Several epidemiologic studies have compared the severity of early omicron cases with infections caused by previous variants, especially delta. Most of these studies have attempted to adjust for key differences in the infected populations that affect disease severity, notably age and degree of preexisting immunity owing to vaccination or previous infection. Although vaccination status is generally well documented, only a minority of cases globally are documented, and the rate of underascertainment varies considerably by place and time. Whereas crude estimates incorporating all reported cases suggest that omicron is far less severe than delta on average, omicron’s estimated relative severity is greater in analyses that account for vaccination status and documented previous infection. This finding is in keeping with the likelihood that a portion of the observed reduction in severity stems from omicron’s greater ability to infect people with preexisting immunity, which protects somewhat against severe disease. Only two studies have attempted to model the effects of undocumented previous infections to estimate omicron’s intrinsic severity relative to delta. Although these studies were conducted in locations with very different case-ascertainment rates, after correcting for underascertainment, each study estimated that omicron was about 75% as likely as delta to cause hospitalization in an unvaccinated person with no history of SARS-CoV-2 infection.2,3 This meaningful but fairly small difference implies that omicron, alpha, and wild-type SARS-CoV-2 have similar intrinsic severity.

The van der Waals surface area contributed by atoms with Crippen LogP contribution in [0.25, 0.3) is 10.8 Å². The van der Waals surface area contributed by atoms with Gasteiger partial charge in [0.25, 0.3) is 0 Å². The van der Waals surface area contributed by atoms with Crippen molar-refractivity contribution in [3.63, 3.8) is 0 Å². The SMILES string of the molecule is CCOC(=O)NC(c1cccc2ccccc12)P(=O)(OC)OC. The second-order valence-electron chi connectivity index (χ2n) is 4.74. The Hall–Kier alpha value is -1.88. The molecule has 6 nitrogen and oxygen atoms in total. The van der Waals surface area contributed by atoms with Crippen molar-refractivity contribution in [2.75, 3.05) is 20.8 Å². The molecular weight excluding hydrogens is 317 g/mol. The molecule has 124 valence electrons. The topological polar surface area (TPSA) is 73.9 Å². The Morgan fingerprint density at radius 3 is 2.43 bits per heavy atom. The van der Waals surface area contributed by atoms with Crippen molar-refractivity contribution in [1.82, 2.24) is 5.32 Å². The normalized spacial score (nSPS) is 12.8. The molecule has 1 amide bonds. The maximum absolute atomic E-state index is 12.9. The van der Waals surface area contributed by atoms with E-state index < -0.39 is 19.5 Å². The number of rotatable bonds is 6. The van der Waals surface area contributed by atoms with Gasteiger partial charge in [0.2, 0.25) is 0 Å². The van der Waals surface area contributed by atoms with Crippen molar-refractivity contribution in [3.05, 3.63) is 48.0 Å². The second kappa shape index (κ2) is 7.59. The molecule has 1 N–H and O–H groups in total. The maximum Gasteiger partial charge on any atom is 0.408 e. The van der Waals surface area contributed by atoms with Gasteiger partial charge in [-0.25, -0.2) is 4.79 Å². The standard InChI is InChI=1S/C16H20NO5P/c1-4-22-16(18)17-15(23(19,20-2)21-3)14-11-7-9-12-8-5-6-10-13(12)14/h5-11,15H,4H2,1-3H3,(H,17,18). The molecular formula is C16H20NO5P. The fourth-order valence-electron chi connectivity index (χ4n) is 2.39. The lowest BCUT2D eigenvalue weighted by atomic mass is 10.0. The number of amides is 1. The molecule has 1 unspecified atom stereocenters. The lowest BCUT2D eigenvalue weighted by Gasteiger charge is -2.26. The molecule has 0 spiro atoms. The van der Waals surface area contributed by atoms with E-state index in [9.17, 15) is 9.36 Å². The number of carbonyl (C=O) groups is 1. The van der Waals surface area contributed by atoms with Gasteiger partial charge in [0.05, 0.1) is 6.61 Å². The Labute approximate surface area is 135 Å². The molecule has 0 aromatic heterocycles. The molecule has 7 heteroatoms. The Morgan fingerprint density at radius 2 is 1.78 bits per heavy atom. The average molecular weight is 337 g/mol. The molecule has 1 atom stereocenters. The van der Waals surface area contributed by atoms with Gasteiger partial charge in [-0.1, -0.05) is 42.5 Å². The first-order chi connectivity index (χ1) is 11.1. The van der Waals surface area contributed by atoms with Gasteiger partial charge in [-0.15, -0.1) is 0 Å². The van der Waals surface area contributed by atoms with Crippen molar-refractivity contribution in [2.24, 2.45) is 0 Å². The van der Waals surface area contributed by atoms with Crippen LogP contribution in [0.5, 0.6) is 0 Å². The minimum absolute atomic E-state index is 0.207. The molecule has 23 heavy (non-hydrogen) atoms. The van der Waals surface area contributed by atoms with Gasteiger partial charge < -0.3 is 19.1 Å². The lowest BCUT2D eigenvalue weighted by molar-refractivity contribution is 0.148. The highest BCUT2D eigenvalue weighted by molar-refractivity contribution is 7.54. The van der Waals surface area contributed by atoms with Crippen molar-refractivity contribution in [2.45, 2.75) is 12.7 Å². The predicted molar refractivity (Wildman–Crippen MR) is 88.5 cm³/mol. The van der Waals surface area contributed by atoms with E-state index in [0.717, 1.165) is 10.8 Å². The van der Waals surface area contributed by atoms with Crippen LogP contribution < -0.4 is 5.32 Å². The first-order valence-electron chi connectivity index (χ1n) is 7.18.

Such intrinsic-severity estimates are critical for anticipating omicron’s effects on societies with various levels and distributions of population immunity, which will be influenced by the type of vaccines used, the proportion of people immunized, and the rate of preexisting immunity owing to previous infection. Extrapolating population-level effects from one setting to another requires extreme caution: nonimmune people (including immunocompromised people) wouldn’t be spared by a variant whose lower IFR is driven primarily by its capacity to infect people who have preexisting immunity. On the contrary, omicron’s immune-evasion capability has enabled it to infect many people who wouldn’t have been infected by previous variants, which has fueled its rapid spread and allowed it to more quickly infect nonimmune people, thereby offsetting what appears to be a moderately lower intrinsic severity and exacerbating overcrowding of hospital systems and demands on caregivers.
Viruses don’t inevitably evolve toward being less virulent; evolution simply selects those that excel at multiplying. In the case of Covid-19, in which the vast majority of transmission occurs before disease becomes severe, reduced severity may not be directly selected for at all. Indeed, previous SARS-CoV-2 variants with enhanced transmissibility (e.g., alpha and delta) appear to have greater intrinsic severity than their immediate ancestors or the previously dominant variant.4,5 Although the reduced CFR seen in the early weeks of South Africa’s omicron-variant wave is better than the alternative, much of the observed difference relates to increased immunity among the people being infected. More time and careful comparisons controlling for age, preexisting immunity, detection bias, lag time, hospital capacity, and other factors will be required to determine omicron’s intrinsic virulence. Given the remarkable pace at which omicron has spread, its societal effects will probably be substantial, particularly considering an intrinsic severity that is higher than crude comparisons might suggest. Our collective intuition regarding how a population-level CFR or IFR relates to a variant’s intrinsic severity needs to be recalibrated over time as immunity accrues — especially with a variant with the immune-evasion capabilities of omicron.